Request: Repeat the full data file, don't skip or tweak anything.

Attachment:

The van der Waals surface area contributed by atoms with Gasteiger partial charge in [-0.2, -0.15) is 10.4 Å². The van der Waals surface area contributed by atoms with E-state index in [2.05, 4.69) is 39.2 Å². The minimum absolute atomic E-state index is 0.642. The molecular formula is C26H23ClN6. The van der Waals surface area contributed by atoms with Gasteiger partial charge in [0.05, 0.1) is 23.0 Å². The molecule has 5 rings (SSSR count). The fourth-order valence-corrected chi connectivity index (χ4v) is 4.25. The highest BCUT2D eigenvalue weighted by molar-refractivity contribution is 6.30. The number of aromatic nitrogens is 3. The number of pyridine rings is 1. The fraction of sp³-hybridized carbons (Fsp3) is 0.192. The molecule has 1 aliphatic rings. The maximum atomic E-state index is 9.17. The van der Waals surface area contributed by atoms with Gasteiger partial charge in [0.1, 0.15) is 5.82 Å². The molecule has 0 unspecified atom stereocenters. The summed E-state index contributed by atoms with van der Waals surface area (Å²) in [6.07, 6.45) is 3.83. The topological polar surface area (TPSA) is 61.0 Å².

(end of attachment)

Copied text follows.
The van der Waals surface area contributed by atoms with Gasteiger partial charge in [-0.2, -0.15) is 10.4 Å². The van der Waals surface area contributed by atoms with E-state index in [2.05, 4.69) is 39.2 Å². The minimum absolute atomic E-state index is 0.642. The molecular formula is C26H23ClN6. The van der Waals surface area contributed by atoms with Gasteiger partial charge in [0.05, 0.1) is 23.0 Å². The molecule has 5 rings (SSSR count). The fourth-order valence-corrected chi connectivity index (χ4v) is 4.25. The highest BCUT2D eigenvalue weighted by molar-refractivity contribution is 6.30. The number of aromatic nitrogens is 3. The number of pyridine rings is 1. The fraction of sp³-hybridized carbons (Fsp3) is 0.192. The molecule has 1 aliphatic rings. The maximum atomic E-state index is 9.17. The van der Waals surface area contributed by atoms with Gasteiger partial charge in [0.1, 0.15) is 5.82 Å². The molecule has 0 unspecified atom stereocenters. The summed E-state index contributed by atoms with van der Waals surface area (Å²) in [6.07, 6.45) is 3.83. The topological polar surface area (TPSA) is 61.0 Å².